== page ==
Signature Programs

At Canterbury School, we've designed programs for each grade level that focus on discovery and exploration, growth and challenges, and the opportunity for students to change their community and their world.

High School students are excited and eager to learn, test themselves, and truly stretch their abilities. They’re prepared for more challenging curriculum and activities that help them accomplish all this and more. Our High School Signature Programs give students the space and guidance they need to discover their capacities — and themselves.


Grade 9: The Written Word

Writing is an important life skill and the core of the freshman curriculum. The ninth-grade writing experience includes particularly distinctive elements that punctuate students’ English and World History classes. Students write 24 five-paragraph essays, learning to create effective outlines and compose scholarly research papers in World History. Students celebrate the written word orally through participation in Poetry Outloud, a nationally recognized program that helps develop a strong appreciation for masterworks of poetry. Collectively, these foundational experiences prepare students for Grades 10-12, college and beyond.


Grade 10: Art, Architecture and the American Experience

Early their sophomore year, Canterbury students launch their studies in US History and American Literature and Composition with a trip to Chicago where they explore American intellectual and cultural history. The trip centers on two key components: a boat tour and lecture featuring Chicago’s internationally recognized architecture, and a chronological survey of major American artworks at the Art Institute of Chicago.

In addition to providing a window into various periods of American history and culture, the field study serves as a frame of reference for the sophomore humanities classes and the major research project. The broad outlines of the American experience help students understand how scientific and technological developments shaped, and were shaped by, the evolution of American culture. The result is to create touch points for cross-disciplinary connections during the sophomore year and a lifelong appreciation of American intellectual history.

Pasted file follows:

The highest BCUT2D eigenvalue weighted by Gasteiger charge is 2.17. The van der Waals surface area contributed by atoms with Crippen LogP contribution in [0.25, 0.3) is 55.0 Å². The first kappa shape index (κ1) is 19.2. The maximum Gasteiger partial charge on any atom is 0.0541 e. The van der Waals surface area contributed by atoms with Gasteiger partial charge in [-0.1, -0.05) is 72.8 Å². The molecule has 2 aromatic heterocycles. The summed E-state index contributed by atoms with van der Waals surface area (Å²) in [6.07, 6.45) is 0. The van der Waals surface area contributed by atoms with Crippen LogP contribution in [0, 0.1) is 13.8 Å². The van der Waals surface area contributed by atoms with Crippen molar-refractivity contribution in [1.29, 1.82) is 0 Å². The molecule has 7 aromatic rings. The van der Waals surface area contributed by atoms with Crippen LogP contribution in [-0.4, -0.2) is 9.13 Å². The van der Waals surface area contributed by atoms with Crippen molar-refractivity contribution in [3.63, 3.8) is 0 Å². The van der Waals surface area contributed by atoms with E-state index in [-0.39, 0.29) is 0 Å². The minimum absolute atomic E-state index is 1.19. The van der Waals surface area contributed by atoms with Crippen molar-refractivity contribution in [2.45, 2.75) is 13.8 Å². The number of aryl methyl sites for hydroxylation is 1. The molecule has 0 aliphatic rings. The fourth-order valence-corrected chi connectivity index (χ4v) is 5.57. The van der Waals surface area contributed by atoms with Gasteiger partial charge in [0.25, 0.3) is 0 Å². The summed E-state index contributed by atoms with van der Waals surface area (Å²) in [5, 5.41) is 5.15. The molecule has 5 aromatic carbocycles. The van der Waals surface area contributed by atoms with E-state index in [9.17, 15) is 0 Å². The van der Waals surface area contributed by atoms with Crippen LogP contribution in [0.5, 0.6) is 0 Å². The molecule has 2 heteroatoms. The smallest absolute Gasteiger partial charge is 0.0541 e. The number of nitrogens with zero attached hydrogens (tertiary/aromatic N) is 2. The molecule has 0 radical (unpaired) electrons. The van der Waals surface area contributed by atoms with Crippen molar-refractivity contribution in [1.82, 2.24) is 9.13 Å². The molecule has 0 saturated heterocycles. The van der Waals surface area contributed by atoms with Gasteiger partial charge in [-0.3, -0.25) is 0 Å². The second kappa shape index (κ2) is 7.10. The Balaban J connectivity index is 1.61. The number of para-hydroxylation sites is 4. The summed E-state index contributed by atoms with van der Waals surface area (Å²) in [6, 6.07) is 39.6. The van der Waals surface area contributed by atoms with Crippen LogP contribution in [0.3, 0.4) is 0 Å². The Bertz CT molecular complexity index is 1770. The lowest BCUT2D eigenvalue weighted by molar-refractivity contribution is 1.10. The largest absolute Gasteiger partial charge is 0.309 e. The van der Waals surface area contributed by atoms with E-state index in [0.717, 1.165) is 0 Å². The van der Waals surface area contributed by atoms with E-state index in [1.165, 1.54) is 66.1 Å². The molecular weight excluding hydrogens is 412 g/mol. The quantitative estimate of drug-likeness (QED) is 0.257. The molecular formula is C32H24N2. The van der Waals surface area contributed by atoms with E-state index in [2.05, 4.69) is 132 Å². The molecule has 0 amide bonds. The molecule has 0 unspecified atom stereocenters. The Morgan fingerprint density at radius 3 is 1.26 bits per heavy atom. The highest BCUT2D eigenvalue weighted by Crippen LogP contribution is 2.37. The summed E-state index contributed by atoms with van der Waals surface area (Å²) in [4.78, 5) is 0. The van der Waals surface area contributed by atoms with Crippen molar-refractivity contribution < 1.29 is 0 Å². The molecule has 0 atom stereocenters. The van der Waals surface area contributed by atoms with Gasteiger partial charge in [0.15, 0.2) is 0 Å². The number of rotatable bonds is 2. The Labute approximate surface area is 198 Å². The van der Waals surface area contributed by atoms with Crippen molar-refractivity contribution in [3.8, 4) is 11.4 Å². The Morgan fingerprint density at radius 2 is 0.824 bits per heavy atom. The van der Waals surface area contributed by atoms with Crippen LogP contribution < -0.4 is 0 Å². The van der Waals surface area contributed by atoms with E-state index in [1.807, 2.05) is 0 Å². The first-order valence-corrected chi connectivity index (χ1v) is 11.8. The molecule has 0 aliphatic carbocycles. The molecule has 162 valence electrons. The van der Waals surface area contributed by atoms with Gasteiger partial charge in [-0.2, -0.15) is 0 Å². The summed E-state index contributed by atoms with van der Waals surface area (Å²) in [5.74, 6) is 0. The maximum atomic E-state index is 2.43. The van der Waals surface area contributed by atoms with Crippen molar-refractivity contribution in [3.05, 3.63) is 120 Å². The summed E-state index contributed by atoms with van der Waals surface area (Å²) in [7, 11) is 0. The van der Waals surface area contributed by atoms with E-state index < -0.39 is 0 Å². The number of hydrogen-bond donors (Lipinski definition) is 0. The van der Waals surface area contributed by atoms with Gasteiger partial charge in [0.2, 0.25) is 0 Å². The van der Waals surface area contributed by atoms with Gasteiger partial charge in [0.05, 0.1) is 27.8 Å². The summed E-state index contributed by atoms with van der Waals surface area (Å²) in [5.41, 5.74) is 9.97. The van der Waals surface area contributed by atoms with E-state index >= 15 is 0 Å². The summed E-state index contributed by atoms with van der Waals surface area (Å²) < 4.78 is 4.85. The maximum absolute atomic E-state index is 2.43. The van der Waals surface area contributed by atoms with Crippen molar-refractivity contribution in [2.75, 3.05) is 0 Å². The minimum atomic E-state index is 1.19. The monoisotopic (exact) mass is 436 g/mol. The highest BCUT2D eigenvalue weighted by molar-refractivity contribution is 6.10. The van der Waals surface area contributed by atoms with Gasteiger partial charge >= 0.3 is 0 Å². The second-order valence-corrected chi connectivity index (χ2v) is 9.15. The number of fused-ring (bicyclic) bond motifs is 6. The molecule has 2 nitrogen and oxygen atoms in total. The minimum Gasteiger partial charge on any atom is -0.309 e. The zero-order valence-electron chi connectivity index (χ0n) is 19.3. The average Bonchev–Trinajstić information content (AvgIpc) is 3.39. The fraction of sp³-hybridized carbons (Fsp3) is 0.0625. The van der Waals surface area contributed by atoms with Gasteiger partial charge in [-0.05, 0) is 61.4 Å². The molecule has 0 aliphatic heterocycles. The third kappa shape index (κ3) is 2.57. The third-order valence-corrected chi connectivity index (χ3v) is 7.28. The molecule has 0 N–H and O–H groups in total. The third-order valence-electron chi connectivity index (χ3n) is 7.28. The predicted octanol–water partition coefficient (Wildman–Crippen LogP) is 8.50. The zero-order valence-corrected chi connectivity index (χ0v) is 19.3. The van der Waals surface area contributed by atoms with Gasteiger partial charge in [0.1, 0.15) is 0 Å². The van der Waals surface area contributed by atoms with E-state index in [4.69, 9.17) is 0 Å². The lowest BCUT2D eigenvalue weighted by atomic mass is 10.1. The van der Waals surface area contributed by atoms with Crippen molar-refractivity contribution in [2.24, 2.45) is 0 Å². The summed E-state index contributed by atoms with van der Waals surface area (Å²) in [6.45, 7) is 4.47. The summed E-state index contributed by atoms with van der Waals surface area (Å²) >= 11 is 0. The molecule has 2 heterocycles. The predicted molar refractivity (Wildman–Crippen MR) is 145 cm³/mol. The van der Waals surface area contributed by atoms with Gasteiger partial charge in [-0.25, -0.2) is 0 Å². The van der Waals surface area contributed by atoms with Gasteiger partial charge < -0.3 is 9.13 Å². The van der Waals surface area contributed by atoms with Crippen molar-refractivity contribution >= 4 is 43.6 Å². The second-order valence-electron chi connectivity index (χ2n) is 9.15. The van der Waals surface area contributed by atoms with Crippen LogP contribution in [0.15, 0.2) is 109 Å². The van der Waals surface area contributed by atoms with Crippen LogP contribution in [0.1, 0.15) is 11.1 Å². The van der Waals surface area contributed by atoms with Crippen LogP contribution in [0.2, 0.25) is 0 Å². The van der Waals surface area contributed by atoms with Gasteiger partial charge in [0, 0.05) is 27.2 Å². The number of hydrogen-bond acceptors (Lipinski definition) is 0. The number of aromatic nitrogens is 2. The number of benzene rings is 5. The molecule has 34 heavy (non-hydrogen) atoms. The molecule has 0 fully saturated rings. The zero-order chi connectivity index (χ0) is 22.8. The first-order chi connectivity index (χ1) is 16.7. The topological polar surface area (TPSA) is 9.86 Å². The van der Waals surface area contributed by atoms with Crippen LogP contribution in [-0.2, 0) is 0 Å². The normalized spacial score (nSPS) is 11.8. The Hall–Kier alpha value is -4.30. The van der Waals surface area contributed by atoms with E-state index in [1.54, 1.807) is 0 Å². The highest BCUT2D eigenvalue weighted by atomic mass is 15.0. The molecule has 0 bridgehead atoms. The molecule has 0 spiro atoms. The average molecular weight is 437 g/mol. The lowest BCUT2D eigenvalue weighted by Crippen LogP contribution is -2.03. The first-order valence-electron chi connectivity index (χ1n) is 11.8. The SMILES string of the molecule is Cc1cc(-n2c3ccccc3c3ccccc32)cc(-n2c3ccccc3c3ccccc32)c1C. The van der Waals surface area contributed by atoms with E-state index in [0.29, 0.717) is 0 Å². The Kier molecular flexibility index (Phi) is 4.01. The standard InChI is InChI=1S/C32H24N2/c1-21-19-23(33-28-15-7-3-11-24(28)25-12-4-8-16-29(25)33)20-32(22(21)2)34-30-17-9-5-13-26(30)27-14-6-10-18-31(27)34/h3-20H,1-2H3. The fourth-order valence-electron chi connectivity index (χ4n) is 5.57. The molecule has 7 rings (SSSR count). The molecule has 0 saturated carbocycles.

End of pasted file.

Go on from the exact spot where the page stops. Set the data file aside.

Grade 11: College Bound

As Canterbury students prepare for college, several key elements supplement the curriculum. One such element is the College Bound class. Students complete 18 assignments that prepare them the college application process during their senior year. These assignments include everything from learning the difference between a college and a university to crafting a college essay.

Another key component is the week-long junior college trip, where students visit a representative variety of colleges in a selected region for their initial college selection process. This trip offers an unparalleled opportunity for students to see firsthand how the college experience differs dramatically from one institution to another.

As they travel from school to school, students generate lists of criteria for their individual college searches. The trip is followed by a semester-long course, meeting once a week, called College Bound. Here, students learn essential elements of the college application process. Canterbury’s college counselors provide individual counseling for students and families, helping chart a course that will shape each student’s future. As a capstone to College Bound, and an introduction to the academic rigor of college life, many students undertake a scholarly Independent Research Project, which they present and defended before a panel of experts.


Grade 12: Facing the Future

While Canterbury’s mission is to provide a college preparatory education, senior year includes experiences focusing on college and beyond. Students begin the year with College Bound for Seniors, a course that builds on the junior year course and focuses on the college application process. Through the year, students complete ethics, diversity and other topic-based seminars; serve as Senior Leaders; and lead Canterbury Houses and major student government committees. Seniors end their high school experience with 40 hours of internships, during which they explore various possible career paths by shadowing professionals in a wide variety of occupations and settings.